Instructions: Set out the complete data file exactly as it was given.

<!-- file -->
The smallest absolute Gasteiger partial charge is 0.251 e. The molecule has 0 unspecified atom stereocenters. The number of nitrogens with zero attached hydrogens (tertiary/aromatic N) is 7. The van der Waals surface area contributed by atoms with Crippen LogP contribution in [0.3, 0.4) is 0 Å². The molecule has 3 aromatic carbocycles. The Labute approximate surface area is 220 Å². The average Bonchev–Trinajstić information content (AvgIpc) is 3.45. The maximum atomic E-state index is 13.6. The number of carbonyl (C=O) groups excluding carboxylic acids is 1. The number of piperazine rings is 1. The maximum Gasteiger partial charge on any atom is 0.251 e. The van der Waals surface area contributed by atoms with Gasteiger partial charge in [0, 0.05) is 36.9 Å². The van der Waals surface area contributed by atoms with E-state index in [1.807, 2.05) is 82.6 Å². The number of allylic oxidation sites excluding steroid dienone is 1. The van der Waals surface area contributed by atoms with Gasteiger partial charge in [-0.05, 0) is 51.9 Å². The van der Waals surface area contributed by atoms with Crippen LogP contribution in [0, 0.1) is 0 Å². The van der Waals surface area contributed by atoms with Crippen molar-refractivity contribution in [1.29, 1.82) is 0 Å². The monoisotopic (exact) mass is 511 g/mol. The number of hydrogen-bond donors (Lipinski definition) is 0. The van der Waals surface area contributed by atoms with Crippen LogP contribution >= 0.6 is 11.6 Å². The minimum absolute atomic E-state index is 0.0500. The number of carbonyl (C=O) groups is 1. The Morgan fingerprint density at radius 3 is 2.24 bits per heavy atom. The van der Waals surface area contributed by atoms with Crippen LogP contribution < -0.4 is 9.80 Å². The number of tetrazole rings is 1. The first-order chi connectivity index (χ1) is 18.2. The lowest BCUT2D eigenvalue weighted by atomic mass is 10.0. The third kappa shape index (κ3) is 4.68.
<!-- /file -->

The smallest absolute Gasteiger partial charge is 0.251 e. The molecule has 0 unspecified atom stereocenters. The number of nitrogens with zero attached hydrogens (tertiary/aromatic N) is 7. The van der Waals surface area contributed by atoms with Crippen LogP contribution in [0.3, 0.4) is 0 Å². The molecule has 3 aromatic carbocycles. The Labute approximate surface area is 220 Å². The average Bonchev–Trinajstić information content (AvgIpc) is 3.45. The maximum atomic E-state index is 13.6. The number of carbonyl (C=O) groups excluding carboxylic acids is 1. The number of piperazine rings is 1. The maximum Gasteiger partial charge on any atom is 0.251 e. The van der Waals surface area contributed by atoms with Gasteiger partial charge in [0, 0.05) is 36.9 Å². The van der Waals surface area contributed by atoms with E-state index in [1.807, 2.05) is 82.6 Å². The number of allylic oxidation sites excluding steroid dienone is 1. The van der Waals surface area contributed by atoms with Gasteiger partial charge in [-0.05, 0) is 51.9 Å². The van der Waals surface area contributed by atoms with Crippen LogP contribution in [0, 0.1) is 0 Å². The van der Waals surface area contributed by atoms with Crippen molar-refractivity contribution in [1.29, 1.82) is 0 Å². The monoisotopic (exact) mass is 511 g/mol. The number of hydrogen-bond donors (Lipinski definition) is 0. The van der Waals surface area contributed by atoms with Crippen LogP contribution >= 0.6 is 11.6 Å². The minimum absolute atomic E-state index is 0.0500. The number of carbonyl (C=O) groups is 1. The Morgan fingerprint density at radius 3 is 2.24 bits per heavy atom. The van der Waals surface area contributed by atoms with Crippen LogP contribution < -0.4 is 9.80 Å². The number of tetrazole rings is 1. The first-order chi connectivity index (χ1) is 18.2. The lowest BCUT2D eigenvalue weighted by atomic mass is 10.0. The third kappa shape index (κ3) is 4.68.